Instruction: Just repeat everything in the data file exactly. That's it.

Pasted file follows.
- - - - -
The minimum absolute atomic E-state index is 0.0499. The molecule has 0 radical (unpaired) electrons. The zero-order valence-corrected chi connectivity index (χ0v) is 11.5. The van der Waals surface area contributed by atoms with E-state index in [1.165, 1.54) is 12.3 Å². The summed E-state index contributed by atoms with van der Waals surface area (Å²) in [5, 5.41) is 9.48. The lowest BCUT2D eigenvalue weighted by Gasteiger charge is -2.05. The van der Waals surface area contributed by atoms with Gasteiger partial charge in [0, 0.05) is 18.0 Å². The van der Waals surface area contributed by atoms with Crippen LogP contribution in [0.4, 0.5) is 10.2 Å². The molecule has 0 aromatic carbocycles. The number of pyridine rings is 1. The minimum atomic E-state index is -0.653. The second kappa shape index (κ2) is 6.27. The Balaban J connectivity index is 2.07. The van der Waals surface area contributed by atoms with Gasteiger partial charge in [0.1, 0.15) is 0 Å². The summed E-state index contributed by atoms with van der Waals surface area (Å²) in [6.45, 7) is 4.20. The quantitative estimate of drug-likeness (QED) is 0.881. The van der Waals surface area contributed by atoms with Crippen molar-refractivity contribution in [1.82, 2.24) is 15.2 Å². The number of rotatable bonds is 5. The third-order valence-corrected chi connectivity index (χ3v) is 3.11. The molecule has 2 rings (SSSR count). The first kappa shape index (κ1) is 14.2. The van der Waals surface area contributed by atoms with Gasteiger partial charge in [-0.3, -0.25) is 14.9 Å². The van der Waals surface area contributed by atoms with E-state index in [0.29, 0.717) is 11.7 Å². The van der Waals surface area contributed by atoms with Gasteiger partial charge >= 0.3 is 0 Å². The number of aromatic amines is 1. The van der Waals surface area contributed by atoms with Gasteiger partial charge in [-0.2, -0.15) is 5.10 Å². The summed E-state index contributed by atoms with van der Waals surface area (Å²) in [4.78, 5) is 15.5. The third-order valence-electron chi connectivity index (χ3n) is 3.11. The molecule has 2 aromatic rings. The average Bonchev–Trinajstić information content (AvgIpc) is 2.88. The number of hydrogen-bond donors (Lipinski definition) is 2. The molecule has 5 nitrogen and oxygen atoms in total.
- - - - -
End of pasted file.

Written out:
The minimum absolute atomic E-state index is 0.0499. The molecule has 0 radical (unpaired) electrons. The zero-order valence-corrected chi connectivity index (χ0v) is 11.5. The van der Waals surface area contributed by atoms with E-state index in [1.165, 1.54) is 12.3 Å². The summed E-state index contributed by atoms with van der Waals surface area (Å²) in [5, 5.41) is 9.48. The lowest BCUT2D eigenvalue weighted by Gasteiger charge is -2.05. The van der Waals surface area contributed by atoms with Gasteiger partial charge in [0, 0.05) is 18.0 Å². The van der Waals surface area contributed by atoms with Crippen LogP contribution in [0.4, 0.5) is 10.2 Å². The molecule has 0 aromatic carbocycles. The number of pyridine rings is 1. The minimum atomic E-state index is -0.653. The second kappa shape index (κ2) is 6.27. The Balaban J connectivity index is 2.07. The van der Waals surface area contributed by atoms with Gasteiger partial charge in [0.1, 0.15) is 0 Å². The summed E-state index contributed by atoms with van der Waals surface area (Å²) in [6.45, 7) is 4.20. The quantitative estimate of drug-likeness (QED) is 0.881. The van der Waals surface area contributed by atoms with Crippen molar-refractivity contribution in [1.82, 2.24) is 15.2 Å². The number of rotatable bonds is 5. The third-order valence-corrected chi connectivity index (χ3v) is 3.11. The molecule has 2 rings (SSSR count). The first kappa shape index (κ1) is 14.2. The van der Waals surface area contributed by atoms with Gasteiger partial charge in [-0.3, -0.25) is 14.9 Å². The van der Waals surface area contributed by atoms with E-state index in [0.29, 0.717) is 11.7 Å². The van der Waals surface area contributed by atoms with Gasteiger partial charge >= 0.3 is 0 Å². The number of aromatic amines is 1. The van der Waals surface area contributed by atoms with Gasteiger partial charge in [-0.2, -0.15) is 5.10 Å². The summed E-state index contributed by atoms with van der Waals surface area (Å²) in [4.78, 5) is 15.5. The third-order valence-electron chi connectivity index (χ3n) is 3.11. The molecule has 2 aromatic rings. The average Bonchev–Trinajstić information content (AvgIpc) is 2.88. The number of hydrogen-bond donors (Lipinski definition) is 2. The molecule has 5 nitrogen and oxygen atoms in total.